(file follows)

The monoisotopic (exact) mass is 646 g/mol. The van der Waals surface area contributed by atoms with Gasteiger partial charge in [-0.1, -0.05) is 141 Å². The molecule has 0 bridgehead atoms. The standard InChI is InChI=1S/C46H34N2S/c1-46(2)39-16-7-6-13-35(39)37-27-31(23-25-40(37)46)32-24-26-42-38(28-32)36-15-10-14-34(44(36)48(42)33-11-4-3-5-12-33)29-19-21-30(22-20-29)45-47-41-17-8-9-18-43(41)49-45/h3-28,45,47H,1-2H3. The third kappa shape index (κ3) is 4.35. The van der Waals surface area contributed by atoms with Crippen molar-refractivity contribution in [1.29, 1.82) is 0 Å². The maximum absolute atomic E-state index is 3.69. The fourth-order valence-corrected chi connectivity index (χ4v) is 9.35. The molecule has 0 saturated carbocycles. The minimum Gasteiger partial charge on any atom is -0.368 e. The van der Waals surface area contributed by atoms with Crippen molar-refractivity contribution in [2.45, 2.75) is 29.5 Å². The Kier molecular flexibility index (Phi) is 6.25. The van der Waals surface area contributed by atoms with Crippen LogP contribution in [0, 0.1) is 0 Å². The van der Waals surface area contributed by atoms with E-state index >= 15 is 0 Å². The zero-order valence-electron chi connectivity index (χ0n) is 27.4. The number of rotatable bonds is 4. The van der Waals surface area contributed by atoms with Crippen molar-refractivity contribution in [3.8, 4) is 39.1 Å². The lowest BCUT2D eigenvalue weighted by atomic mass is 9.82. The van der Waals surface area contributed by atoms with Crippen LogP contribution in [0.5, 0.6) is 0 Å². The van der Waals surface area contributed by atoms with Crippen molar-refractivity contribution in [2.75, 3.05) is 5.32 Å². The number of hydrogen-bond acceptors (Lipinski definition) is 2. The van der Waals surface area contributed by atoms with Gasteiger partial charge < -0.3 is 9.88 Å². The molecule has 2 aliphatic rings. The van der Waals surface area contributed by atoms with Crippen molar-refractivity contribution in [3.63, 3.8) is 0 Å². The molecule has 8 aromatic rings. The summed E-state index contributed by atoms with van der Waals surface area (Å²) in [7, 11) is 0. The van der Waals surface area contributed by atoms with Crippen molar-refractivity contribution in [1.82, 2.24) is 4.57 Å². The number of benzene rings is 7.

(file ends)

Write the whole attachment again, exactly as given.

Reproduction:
The monoisotopic (exact) mass is 646 g/mol. The van der Waals surface area contributed by atoms with Gasteiger partial charge in [-0.1, -0.05) is 141 Å². The molecule has 0 bridgehead atoms. The standard InChI is InChI=1S/C46H34N2S/c1-46(2)39-16-7-6-13-35(39)37-27-31(23-25-40(37)46)32-24-26-42-38(28-32)36-15-10-14-34(44(36)48(42)33-11-4-3-5-12-33)29-19-21-30(22-20-29)45-47-41-17-8-9-18-43(41)49-45/h3-28,45,47H,1-2H3. The third kappa shape index (κ3) is 4.35. The van der Waals surface area contributed by atoms with Crippen molar-refractivity contribution in [1.29, 1.82) is 0 Å². The maximum absolute atomic E-state index is 3.69. The fourth-order valence-corrected chi connectivity index (χ4v) is 9.35. The molecule has 0 saturated carbocycles. The minimum Gasteiger partial charge on any atom is -0.368 e. The van der Waals surface area contributed by atoms with Crippen molar-refractivity contribution in [2.45, 2.75) is 29.5 Å². The Kier molecular flexibility index (Phi) is 6.25. The van der Waals surface area contributed by atoms with Crippen LogP contribution in [0, 0.1) is 0 Å². The van der Waals surface area contributed by atoms with E-state index >= 15 is 0 Å². The zero-order valence-electron chi connectivity index (χ0n) is 27.4. The number of rotatable bonds is 4. The van der Waals surface area contributed by atoms with Crippen molar-refractivity contribution in [3.8, 4) is 39.1 Å². The lowest BCUT2D eigenvalue weighted by atomic mass is 9.82. The van der Waals surface area contributed by atoms with Crippen LogP contribution in [0.5, 0.6) is 0 Å². The van der Waals surface area contributed by atoms with Crippen molar-refractivity contribution in [2.75, 3.05) is 5.32 Å². The number of hydrogen-bond acceptors (Lipinski definition) is 2. The van der Waals surface area contributed by atoms with Gasteiger partial charge < -0.3 is 9.88 Å². The molecule has 2 aliphatic rings. The van der Waals surface area contributed by atoms with Crippen molar-refractivity contribution in [3.63, 3.8) is 0 Å². The molecule has 8 aromatic rings. The summed E-state index contributed by atoms with van der Waals surface area (Å²) in [7, 11) is 0. The van der Waals surface area contributed by atoms with Crippen molar-refractivity contribution in [1.82, 2.24) is 4.57 Å². The number of benzene rings is 7.